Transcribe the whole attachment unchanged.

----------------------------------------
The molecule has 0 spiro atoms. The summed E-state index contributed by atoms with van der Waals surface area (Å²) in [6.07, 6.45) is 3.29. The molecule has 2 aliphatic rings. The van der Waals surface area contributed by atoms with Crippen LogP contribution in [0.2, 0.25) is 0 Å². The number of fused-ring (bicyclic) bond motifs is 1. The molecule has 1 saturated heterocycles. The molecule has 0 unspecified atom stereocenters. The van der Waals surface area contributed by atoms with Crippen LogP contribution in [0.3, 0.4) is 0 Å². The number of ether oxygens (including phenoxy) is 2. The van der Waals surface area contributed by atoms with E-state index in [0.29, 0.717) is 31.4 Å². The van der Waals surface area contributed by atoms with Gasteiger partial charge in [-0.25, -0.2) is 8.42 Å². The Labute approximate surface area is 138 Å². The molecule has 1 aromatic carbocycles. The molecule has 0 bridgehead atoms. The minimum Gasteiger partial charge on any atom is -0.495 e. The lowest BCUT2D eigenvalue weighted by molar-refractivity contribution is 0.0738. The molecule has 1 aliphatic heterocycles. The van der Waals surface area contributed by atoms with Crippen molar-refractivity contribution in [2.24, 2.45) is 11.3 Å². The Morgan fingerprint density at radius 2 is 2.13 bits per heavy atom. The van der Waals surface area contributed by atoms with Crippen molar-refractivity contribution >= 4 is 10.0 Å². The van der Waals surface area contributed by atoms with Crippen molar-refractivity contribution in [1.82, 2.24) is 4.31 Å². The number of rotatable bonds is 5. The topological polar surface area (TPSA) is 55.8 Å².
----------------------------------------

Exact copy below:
The molecule has 0 spiro atoms. The summed E-state index contributed by atoms with van der Waals surface area (Å²) in [6.07, 6.45) is 3.29. The molecule has 2 aliphatic rings. The van der Waals surface area contributed by atoms with Crippen LogP contribution in [0.2, 0.25) is 0 Å². The number of fused-ring (bicyclic) bond motifs is 1. The molecule has 1 saturated heterocycles. The molecule has 0 unspecified atom stereocenters. The van der Waals surface area contributed by atoms with Crippen LogP contribution in [0.3, 0.4) is 0 Å². The number of ether oxygens (including phenoxy) is 2. The van der Waals surface area contributed by atoms with E-state index in [0.29, 0.717) is 31.4 Å². The van der Waals surface area contributed by atoms with Gasteiger partial charge in [-0.25, -0.2) is 8.42 Å². The Labute approximate surface area is 138 Å². The molecule has 1 aromatic carbocycles. The molecule has 0 bridgehead atoms. The minimum Gasteiger partial charge on any atom is -0.495 e. The lowest BCUT2D eigenvalue weighted by molar-refractivity contribution is 0.0738. The molecule has 1 aliphatic heterocycles. The van der Waals surface area contributed by atoms with Crippen molar-refractivity contribution in [2.24, 2.45) is 11.3 Å². The Morgan fingerprint density at radius 2 is 2.13 bits per heavy atom. The van der Waals surface area contributed by atoms with Crippen molar-refractivity contribution >= 4 is 10.0 Å². The van der Waals surface area contributed by atoms with Crippen molar-refractivity contribution in [1.82, 2.24) is 4.31 Å². The number of rotatable bonds is 5. The topological polar surface area (TPSA) is 55.8 Å².